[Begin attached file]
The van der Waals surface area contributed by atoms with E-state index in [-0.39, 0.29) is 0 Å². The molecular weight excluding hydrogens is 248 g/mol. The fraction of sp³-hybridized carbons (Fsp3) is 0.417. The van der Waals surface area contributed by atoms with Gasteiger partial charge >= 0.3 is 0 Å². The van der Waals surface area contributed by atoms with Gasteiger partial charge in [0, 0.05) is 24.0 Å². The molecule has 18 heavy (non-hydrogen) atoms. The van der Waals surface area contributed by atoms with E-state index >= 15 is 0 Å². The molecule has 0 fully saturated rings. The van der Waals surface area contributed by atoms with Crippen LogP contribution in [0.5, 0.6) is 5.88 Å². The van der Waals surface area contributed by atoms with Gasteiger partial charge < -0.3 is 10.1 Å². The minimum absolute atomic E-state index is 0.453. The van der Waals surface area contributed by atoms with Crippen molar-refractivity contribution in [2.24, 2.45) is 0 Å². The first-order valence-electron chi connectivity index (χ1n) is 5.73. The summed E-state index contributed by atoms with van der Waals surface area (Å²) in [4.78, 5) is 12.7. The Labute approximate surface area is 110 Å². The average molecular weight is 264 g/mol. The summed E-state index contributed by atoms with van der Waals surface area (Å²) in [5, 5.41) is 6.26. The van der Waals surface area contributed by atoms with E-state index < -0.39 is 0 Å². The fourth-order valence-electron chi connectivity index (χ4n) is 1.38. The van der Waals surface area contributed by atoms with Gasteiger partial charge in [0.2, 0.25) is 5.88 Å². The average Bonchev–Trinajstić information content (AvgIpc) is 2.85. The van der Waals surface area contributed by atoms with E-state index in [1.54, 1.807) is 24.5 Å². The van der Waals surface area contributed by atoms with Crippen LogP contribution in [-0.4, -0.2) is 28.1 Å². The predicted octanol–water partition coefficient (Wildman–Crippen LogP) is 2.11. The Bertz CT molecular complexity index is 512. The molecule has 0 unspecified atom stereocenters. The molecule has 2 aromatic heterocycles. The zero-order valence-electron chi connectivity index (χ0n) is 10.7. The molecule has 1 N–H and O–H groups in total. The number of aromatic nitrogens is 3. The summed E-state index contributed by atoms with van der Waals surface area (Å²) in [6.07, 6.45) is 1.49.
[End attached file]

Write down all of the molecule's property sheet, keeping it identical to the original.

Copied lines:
The van der Waals surface area contributed by atoms with E-state index in [-0.39, 0.29) is 0 Å². The molecular weight excluding hydrogens is 248 g/mol. The fraction of sp³-hybridized carbons (Fsp3) is 0.417. The van der Waals surface area contributed by atoms with Gasteiger partial charge >= 0.3 is 0 Å². The van der Waals surface area contributed by atoms with Gasteiger partial charge in [0, 0.05) is 24.0 Å². The molecule has 18 heavy (non-hydrogen) atoms. The van der Waals surface area contributed by atoms with E-state index >= 15 is 0 Å². The molecule has 0 fully saturated rings. The van der Waals surface area contributed by atoms with Crippen LogP contribution in [0.5, 0.6) is 5.88 Å². The van der Waals surface area contributed by atoms with Gasteiger partial charge < -0.3 is 10.1 Å². The minimum absolute atomic E-state index is 0.453. The van der Waals surface area contributed by atoms with Crippen molar-refractivity contribution in [2.24, 2.45) is 0 Å². The first-order valence-electron chi connectivity index (χ1n) is 5.73. The summed E-state index contributed by atoms with van der Waals surface area (Å²) in [4.78, 5) is 12.7. The Labute approximate surface area is 110 Å². The average molecular weight is 264 g/mol. The summed E-state index contributed by atoms with van der Waals surface area (Å²) in [5, 5.41) is 6.26. The van der Waals surface area contributed by atoms with E-state index < -0.39 is 0 Å². The fourth-order valence-electron chi connectivity index (χ4n) is 1.38. The van der Waals surface area contributed by atoms with Gasteiger partial charge in [0.2, 0.25) is 5.88 Å². The average Bonchev–Trinajstić information content (AvgIpc) is 2.85. The van der Waals surface area contributed by atoms with E-state index in [1.54, 1.807) is 24.5 Å². The van der Waals surface area contributed by atoms with Crippen LogP contribution in [-0.4, -0.2) is 28.1 Å². The predicted octanol–water partition coefficient (Wildman–Crippen LogP) is 2.11. The Bertz CT molecular complexity index is 512. The molecule has 0 unspecified atom stereocenters. The molecule has 2 aromatic heterocycles. The zero-order valence-electron chi connectivity index (χ0n) is 10.7. The molecule has 1 N–H and O–H groups in total. The number of aromatic nitrogens is 3. The summed E-state index contributed by atoms with van der Waals surface area (Å²) in [6.07, 6.45) is 1.49.